Sister Nokwanda Bam : My Journey as Precious Blood Sister’
As a girl, Sr Nokwanda Bam wanted to be a priest. Today she is a Precious Blood Sister. She told NEREESHA PATEL about her vocational journey.
It was during her primary school years that Precious Blood Sister Nokwanda Bam of Tsomo in the Eastern Cape, part of Queenstown diocese, received her calling to the religious life.
Inspired by her parish priest, the late Fr Paul Rankel, a Pallottine Father who demonstrated his dedication and love for God and the people he served, the young girl wanted nothing more than to become a priest just like him — or rather a nun, as her mother later explained to her.
I Couldn’t Keep Quiet Anymore
“I was afraid to express this desire to Fr Rankel until it grew stronger and stronger so that I couldn’t keep quiet anymore,” Sr Bam told The Southern Cross.
Ultimately, she made her decision: she could no longer ignore her calling to serve God and his people.
She approached Fr Rankel and revealed her intentions; he then directed her to the Missionary Sisters of the Precious Blood, an all-female congregation which was founded by Abbot Franz Pfanner in 1885. There, her calling was realised.
“Through some accompaniment by my formator and prayer, I was inspired by John 15:16, which says, ‘You did not choose me, I chose you.’ From these words, I understood the message that God sends us people to act as instruments to draw us closer to him,” said Sr Bam.
Born in Tsomo in 1970, Sr Bam was like “any other girl”. The second eldest of seven children, she enjoyed carrying out household chores, tending to the family’s vegetable garden, playing a variety of sports from netball to athletics, and being in the company of her friends.
She attended a local primary school which was 30 minutes away from home, and in 1990 she matriculated from St James Senior Secondary School in nearby Cofimvaba. Sr Bam shone academically, continuously striving to maintain her work ethic.
“My ambition was to excel in whatever I did at school academically. I remember being involved in a healthy competition with one boy in class: we each always held positions number one or two,” Sr Bam warmly recalled.
Initially baptised in the Anglican church, Sr Bam and her family converted to Catholicism because her mother “fell in love with the Catholic faith”—that, and she wanted the entire family to be able to attend church, as the local Anglican church was simply too far to get to.
The young Nokwanda was inspired by the likes of Fr Rankel and Precious Blood Sister Mechtild Biberauer, who became principal of St James.
“As I secretly watched her pray in church after lunch, I wondered to myself whether I would ever pray like she did.”.
Postulancy and Novitiate
Newly-matriculated, Nokwanda was received into the postulancy at Glen Avent convent in Mthatha for a year. Afterwards, she proceeded into the novitiate in Macheke, Zimbabwe, from 1992-94, learning the charism and spirituality of the missionary Sisters.
During this time, Sr Bam found it difficult to learn another language and was slow to adjust to her surroundings.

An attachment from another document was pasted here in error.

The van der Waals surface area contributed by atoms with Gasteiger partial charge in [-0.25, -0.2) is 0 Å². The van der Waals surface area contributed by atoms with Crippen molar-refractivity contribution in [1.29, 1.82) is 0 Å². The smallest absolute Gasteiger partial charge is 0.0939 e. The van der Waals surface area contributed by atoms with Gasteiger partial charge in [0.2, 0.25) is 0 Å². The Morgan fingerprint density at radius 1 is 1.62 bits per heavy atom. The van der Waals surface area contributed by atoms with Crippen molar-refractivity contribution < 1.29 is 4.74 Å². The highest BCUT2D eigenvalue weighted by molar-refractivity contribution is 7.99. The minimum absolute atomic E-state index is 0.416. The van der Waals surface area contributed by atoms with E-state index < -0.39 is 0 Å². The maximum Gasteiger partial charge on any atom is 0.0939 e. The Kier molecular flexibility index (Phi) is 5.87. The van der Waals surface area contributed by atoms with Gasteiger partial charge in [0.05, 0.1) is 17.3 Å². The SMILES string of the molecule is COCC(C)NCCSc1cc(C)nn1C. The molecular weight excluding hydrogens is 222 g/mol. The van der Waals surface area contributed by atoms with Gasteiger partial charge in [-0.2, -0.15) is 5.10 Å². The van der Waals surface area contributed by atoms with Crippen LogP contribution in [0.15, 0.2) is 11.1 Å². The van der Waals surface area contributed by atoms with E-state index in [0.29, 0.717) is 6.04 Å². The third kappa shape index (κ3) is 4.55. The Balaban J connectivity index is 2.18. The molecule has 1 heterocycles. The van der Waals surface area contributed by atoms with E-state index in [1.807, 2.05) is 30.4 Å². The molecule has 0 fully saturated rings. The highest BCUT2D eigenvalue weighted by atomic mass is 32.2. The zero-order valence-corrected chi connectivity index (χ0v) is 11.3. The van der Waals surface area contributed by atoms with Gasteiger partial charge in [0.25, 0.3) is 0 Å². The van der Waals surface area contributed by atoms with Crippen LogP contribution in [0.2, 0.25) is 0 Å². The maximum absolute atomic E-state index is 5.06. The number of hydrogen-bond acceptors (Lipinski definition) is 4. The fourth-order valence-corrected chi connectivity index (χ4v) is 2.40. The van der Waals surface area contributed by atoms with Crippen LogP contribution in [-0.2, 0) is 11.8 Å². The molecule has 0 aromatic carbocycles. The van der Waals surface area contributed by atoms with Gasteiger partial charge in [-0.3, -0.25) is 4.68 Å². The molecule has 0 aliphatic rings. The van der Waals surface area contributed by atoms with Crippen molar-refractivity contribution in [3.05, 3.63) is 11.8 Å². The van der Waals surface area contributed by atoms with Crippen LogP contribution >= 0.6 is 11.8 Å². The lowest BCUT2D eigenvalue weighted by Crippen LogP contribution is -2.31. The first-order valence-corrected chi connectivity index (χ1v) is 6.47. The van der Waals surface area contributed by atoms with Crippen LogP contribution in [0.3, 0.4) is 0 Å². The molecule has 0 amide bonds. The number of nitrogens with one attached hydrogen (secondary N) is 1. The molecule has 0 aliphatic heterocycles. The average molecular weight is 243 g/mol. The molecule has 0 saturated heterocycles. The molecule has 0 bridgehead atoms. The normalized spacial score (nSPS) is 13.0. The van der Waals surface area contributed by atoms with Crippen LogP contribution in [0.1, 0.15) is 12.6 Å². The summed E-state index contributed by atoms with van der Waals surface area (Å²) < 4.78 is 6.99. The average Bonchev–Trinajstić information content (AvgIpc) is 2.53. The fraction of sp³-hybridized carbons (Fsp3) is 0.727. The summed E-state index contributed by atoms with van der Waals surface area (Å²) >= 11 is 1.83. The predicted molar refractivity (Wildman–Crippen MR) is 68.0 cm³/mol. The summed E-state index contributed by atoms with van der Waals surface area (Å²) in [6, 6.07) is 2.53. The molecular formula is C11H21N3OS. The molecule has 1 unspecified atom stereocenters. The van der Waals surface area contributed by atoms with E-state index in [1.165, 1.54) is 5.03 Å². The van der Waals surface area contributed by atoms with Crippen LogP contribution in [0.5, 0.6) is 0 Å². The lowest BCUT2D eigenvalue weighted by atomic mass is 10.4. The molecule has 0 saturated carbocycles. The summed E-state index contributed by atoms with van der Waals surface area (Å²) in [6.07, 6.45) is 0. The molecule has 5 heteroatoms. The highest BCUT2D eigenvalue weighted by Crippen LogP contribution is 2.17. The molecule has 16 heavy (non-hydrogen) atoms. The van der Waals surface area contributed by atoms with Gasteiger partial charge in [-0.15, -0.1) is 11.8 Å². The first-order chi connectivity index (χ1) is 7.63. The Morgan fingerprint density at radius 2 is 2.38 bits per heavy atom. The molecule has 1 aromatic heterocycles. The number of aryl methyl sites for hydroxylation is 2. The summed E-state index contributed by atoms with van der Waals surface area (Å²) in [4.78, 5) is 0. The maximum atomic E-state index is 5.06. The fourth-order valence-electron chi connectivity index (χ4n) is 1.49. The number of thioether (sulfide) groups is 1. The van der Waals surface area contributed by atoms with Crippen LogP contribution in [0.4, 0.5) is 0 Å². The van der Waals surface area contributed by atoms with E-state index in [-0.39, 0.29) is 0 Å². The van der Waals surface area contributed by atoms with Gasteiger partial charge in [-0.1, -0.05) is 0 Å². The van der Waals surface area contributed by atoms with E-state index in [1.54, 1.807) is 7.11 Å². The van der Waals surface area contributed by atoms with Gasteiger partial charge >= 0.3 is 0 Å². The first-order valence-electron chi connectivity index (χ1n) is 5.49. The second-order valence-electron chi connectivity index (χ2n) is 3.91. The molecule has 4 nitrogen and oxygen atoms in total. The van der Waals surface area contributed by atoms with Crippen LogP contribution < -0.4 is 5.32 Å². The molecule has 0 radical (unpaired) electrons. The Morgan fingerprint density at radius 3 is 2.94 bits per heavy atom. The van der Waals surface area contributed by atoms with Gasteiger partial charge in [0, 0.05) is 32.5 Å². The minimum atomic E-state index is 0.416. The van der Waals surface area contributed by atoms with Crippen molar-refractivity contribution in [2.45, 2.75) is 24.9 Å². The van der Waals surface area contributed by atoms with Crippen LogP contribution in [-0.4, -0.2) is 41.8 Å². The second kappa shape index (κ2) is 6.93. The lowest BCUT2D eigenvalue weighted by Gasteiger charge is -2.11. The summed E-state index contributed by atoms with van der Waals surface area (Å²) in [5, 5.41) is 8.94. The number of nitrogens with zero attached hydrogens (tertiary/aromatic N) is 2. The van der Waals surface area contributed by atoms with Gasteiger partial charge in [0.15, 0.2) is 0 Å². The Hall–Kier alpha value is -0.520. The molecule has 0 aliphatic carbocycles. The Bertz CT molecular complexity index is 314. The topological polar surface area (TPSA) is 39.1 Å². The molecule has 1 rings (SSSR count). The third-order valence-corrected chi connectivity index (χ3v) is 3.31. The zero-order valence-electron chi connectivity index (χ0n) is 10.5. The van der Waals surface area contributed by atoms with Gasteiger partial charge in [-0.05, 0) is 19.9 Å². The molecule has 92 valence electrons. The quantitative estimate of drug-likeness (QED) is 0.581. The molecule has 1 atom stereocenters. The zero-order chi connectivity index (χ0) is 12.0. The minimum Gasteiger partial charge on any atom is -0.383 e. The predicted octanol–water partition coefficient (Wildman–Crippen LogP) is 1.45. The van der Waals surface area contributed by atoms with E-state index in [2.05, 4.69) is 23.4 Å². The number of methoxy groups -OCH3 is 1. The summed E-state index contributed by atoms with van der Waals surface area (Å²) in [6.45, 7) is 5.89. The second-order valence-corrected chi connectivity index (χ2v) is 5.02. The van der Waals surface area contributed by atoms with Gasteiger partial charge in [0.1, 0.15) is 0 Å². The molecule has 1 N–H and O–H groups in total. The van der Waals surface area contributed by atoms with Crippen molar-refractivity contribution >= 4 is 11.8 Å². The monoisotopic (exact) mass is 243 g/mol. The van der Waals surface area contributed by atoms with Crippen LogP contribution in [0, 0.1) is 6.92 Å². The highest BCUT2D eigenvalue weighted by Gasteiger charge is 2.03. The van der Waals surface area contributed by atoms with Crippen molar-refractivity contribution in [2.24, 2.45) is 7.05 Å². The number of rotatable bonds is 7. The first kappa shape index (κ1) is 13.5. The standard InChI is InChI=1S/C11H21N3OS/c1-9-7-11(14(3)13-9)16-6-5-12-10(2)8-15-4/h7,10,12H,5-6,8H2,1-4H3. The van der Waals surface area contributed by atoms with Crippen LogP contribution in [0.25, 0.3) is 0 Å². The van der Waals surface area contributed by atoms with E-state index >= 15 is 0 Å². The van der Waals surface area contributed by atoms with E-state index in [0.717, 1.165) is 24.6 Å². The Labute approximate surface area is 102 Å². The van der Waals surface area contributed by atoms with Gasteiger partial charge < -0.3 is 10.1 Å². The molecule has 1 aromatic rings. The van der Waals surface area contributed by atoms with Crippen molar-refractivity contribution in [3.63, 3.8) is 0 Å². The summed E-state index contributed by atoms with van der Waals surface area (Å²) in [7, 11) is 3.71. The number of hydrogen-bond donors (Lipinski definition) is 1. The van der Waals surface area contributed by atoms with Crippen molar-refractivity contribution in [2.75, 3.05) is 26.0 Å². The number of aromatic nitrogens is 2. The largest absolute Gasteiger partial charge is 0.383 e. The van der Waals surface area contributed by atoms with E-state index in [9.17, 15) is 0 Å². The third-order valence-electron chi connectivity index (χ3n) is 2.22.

She also questioned her vocation when fellow novitiates discontinued their training.
What’s more, Sr Bam’s decision to enter the Missionary Sisters of the Precious Blood “tore my family apart”.
“They could not understand where this all came from. Initially, I received no support from them, except from my mother who stood by me and said, ‘Let her pursue what is in her heart and if she can’t, she will come back home.’ Her words gave me a sense of freedom and in difficult times helped me to go on. Lo and behold, when I made my first vows, my family were all there in full support,” she explained.
Sr Bam said: “The people who inspired me were not the end in themselves, but it was and still is God who calls and leads me forward. This has kept me firm and grounded in my religious life.”
Learning Missionary Work
Her formation also enabled her to overcome her difficulties. “I learned what international and inter-cultural living is all about, the readiness to be sent to any country to serve. The experience has also widened my horizon and has given me insight about different cultures, different ways of doing things, without feeling overwhelmed.”
As a missionary Sister, Sr Bam is a nurse as well as an educator, teaching student nurses in the field.
In addition, she is also part of a team that is involved in vocation promotion activities such as visiting parishes and addressing girls and young women about religious life within and outside South Africa.
For anyone who wishes to join the religious life, Sr Bam quoted Pope Benedict XVI: “There is hardness of hearing where God is concerned and this is something from which we particularly suffer in our own time.”
She added: “It is important to emphasise that it is only through silence and prayer that we can hear God speaking to us. As it says in Matthew 9:37-38, ‘The harvest is plentiful but the labourers are few, ask the Lord of the harvest therefore, to send out workers into his harvest field.’”